Granted, I’m not doing this to me a multi-millionaire . . . No really, I’m not. I love telling stories, I love writing stories, so sharing them is the most logical thing to do. Would I like to do this as a full-time job and spend my days writing instead of working from my office, absolutely. Who wouldn’t? For now, this is what works for me. I know that going to events like comic-cons, book festivals, and craft fairs will help build up my readers.
You have to be prepared for the cost if you have the desire to take a stab as an author, but time and money are not on your side. It is the desire to fight through for the chance, just a chance, at being a successful author.
NOTE TO READERS: Do I consider book sales = money = success? No . . . To me, book sales = people who’ve read my books. That makes me feel good as an author. The money helps me write more books, that’s all!
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Mark Piggott is an independent author of the Forever Avalon fantasy book series and other fantasy/steampunk novels and short stories. Forever Avalon is available for purchase as a paperback/ebook at Amazon and as an audiobook from Audible and iTunes. The Dark Tides: Book 2 of the Forever Avalon Series is available for purchase as a paperback/ebook from iUniverse Publishing and at Amazon, and other booksellers. The Outlander War, Book Three of the Forever Avalon series is available for purchase as a paperback/ebook from Austin Macauley Publishing, and at Amazon and other booksellers. His latest fantasy novel, The Last Magus: A Clockwork Heart is available through Lulu and other booksellers.
Get ready for the steampunk historical fiction, Corsair and the Sky Pirates, coming soon from Revolutionary Press; and The River of Souls novella, coming soon from Curious Corvid Publishing. The Prometheus Engine: Book 4 of the Forever Avalon Series and The Last Magus: Dragonfire and Steel are future installments of my current fantasy book series, coming soon.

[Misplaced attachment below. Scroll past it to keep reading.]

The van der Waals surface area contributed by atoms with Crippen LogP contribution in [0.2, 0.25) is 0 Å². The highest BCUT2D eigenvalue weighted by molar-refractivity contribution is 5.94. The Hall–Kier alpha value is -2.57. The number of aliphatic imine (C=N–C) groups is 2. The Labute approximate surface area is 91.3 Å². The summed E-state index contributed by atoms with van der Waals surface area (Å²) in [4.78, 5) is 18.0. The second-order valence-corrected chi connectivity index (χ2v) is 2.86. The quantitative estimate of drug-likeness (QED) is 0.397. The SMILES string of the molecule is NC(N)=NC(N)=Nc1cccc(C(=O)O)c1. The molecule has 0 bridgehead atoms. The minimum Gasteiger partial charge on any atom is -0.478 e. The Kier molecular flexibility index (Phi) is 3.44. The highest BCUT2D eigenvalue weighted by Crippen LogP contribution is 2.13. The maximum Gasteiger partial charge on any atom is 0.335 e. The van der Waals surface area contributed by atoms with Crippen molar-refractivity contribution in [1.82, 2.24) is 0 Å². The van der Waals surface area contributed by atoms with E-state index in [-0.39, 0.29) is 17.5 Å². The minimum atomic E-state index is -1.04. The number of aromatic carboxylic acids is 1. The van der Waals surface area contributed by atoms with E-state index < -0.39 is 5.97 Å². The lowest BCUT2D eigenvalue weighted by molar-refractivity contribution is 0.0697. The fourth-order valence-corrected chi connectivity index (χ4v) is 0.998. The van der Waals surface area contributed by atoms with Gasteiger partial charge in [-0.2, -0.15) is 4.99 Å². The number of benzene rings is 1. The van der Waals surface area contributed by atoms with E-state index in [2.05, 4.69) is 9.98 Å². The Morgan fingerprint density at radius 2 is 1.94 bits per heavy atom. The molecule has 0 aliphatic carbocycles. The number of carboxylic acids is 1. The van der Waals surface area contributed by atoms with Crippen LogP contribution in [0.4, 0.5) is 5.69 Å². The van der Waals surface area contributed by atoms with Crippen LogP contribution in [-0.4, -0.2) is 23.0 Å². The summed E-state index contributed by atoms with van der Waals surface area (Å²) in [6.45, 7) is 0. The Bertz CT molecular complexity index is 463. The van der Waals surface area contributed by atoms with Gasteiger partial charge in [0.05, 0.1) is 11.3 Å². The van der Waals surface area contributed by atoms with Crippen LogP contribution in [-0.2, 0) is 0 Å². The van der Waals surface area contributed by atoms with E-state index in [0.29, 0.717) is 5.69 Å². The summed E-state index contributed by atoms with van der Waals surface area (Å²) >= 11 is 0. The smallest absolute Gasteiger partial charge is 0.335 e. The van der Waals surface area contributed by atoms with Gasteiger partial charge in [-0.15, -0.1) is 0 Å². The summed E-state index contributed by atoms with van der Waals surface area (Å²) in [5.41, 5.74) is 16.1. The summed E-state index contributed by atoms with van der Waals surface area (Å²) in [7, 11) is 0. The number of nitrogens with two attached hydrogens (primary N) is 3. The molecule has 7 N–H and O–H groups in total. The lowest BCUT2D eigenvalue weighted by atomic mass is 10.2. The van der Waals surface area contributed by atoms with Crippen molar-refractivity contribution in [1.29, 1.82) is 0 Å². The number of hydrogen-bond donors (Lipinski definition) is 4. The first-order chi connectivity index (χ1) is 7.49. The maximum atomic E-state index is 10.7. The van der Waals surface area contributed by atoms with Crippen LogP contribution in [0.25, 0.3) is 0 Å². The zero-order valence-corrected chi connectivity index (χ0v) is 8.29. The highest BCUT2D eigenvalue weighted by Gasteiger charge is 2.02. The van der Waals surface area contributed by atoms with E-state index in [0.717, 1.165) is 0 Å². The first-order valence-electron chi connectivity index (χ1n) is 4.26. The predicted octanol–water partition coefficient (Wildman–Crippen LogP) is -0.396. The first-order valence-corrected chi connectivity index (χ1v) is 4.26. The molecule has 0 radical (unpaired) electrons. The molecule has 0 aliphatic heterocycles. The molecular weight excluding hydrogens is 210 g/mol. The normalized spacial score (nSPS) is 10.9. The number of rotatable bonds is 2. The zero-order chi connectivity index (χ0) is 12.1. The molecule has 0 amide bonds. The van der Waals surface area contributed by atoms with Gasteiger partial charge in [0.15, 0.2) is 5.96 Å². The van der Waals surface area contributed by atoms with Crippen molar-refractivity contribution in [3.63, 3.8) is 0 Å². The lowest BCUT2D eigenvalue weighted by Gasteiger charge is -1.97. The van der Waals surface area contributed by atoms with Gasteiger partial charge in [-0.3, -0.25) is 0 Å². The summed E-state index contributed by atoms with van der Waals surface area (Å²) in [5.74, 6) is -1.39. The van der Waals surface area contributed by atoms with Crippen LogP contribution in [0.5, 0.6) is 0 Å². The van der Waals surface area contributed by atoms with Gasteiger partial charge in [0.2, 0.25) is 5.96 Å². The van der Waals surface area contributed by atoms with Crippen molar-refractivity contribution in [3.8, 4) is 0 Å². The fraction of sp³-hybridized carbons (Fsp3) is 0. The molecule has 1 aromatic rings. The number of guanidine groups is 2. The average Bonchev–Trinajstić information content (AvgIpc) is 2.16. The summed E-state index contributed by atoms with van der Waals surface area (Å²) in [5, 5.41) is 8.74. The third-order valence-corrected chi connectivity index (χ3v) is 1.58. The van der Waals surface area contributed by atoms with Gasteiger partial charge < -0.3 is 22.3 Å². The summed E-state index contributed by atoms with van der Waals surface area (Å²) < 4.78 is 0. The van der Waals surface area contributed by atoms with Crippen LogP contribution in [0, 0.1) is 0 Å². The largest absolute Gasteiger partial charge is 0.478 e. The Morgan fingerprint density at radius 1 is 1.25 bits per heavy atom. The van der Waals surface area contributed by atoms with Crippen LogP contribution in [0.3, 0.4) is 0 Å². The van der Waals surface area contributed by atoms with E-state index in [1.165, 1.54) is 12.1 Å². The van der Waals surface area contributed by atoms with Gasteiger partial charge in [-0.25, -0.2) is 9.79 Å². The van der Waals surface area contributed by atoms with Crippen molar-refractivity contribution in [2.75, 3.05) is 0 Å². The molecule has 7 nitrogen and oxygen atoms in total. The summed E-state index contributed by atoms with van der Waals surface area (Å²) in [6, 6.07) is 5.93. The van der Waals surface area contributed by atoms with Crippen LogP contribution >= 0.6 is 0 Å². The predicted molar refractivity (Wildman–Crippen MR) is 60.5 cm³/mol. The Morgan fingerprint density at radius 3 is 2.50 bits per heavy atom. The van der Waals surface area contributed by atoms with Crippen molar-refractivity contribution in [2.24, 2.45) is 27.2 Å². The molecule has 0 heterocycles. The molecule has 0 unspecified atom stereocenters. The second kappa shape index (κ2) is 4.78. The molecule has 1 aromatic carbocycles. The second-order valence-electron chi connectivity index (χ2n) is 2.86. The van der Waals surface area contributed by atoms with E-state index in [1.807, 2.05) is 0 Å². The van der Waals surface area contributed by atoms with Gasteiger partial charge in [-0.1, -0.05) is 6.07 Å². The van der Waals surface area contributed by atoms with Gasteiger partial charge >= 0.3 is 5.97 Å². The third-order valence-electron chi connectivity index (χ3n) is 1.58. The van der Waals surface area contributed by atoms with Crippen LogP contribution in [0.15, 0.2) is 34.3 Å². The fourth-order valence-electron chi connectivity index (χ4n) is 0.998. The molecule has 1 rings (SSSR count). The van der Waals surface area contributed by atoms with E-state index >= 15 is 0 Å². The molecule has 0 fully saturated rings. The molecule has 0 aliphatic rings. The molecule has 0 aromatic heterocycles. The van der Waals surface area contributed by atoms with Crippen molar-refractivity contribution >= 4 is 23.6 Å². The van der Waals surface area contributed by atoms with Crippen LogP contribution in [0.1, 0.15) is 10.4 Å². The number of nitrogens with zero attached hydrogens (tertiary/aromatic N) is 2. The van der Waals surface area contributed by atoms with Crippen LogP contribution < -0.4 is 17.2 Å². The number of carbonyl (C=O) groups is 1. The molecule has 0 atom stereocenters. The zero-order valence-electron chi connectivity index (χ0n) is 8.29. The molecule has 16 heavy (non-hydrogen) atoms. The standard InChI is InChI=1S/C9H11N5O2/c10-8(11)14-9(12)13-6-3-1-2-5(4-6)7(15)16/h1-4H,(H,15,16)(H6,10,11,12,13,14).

3 thoughts on “The cost of being an independent author adds up”
Hi Mark, I’ve read some of your posts, and a common theme (an important one I might add) in the ones I’ve read, is the cost verses profits from self publishing. I have just recently self published a book and I’m discovering everything you say is true. It can be expensive and exhausting! I have to say that for me, the budget is very low. But, as with any creative form of expression, the primary reason for doing it, is because you want to do it. The reward for me was the completion of the novel and having others read and enjoy the book – even if it is just a few people. All the best.
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I agree 100%, the cost outweighs the thrill of someone reading your book and telling you how much they enjoyed it. I’m just trying to give my own personal experiences with the cost of being a self-published author. If one person reading my post takes a second look before signing with a vanity publisher or clicking that “click bait” for reviews and followers, then it was worth sharing my story.
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Your post is definitely helpful and an eye-opener for anyone looking at self publishing. Thank-you.